- oil on board, 17.8 x 25.4 cm
- William George Richardson Hind
William Hind’s gold rush era portraits are as fresh as the day they were painted, and carry the authenticity of a participant rather than an observer.
William George Richardson Hind (1833-1919) emigrated from England in 1852, joining his brother, Henry Youle Hind, explorer and author in Toronto. In 1861, the Hind brothers made an expedition to Labrador, where William made sketches and watercolour paintings of the scenery and the native peoples. These paintings accompanied his brother’s official report.
In spring 1862, William Hind left Toronto to travel with a party of gold-seekers headed for the Cariboo goldfields in the colony of British Columbia. The “Overlanders”, as they were known, crossed the continent travelling westward from the Fort Garry on the Red River, across the prairies and through the Rocky Mountains towards the Cariboo, which was then a site of great activity generated by the discovery of gold.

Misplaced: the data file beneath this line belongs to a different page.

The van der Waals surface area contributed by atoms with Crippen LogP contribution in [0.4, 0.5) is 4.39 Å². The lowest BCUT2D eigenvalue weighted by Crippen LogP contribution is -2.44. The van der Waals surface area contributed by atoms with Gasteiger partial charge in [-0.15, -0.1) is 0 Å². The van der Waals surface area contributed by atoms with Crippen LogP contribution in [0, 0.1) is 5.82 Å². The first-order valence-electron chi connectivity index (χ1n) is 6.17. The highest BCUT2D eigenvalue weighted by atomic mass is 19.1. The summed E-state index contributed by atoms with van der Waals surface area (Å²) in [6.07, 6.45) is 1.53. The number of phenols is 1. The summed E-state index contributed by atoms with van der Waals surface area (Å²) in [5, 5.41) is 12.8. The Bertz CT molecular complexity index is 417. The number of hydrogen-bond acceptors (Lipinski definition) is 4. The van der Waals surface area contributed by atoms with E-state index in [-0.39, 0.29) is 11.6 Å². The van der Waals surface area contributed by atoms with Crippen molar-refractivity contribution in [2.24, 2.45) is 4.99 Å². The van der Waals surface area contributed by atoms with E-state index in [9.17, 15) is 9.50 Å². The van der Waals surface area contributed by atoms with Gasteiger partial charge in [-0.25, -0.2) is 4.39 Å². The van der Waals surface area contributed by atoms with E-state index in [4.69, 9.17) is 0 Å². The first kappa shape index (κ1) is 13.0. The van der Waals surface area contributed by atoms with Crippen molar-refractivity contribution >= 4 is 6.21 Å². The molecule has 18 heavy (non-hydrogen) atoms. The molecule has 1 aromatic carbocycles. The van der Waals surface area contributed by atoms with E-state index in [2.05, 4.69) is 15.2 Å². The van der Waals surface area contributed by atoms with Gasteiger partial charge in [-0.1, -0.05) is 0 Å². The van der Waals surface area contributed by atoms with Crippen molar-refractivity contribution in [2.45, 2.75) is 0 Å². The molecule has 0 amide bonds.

Provincial Librarian John Hosie discovered a trove of Hind paintings in 1927 in New Brunswick. They form the basis of a strong documentary art collection illuminating the life of prospectors and miners.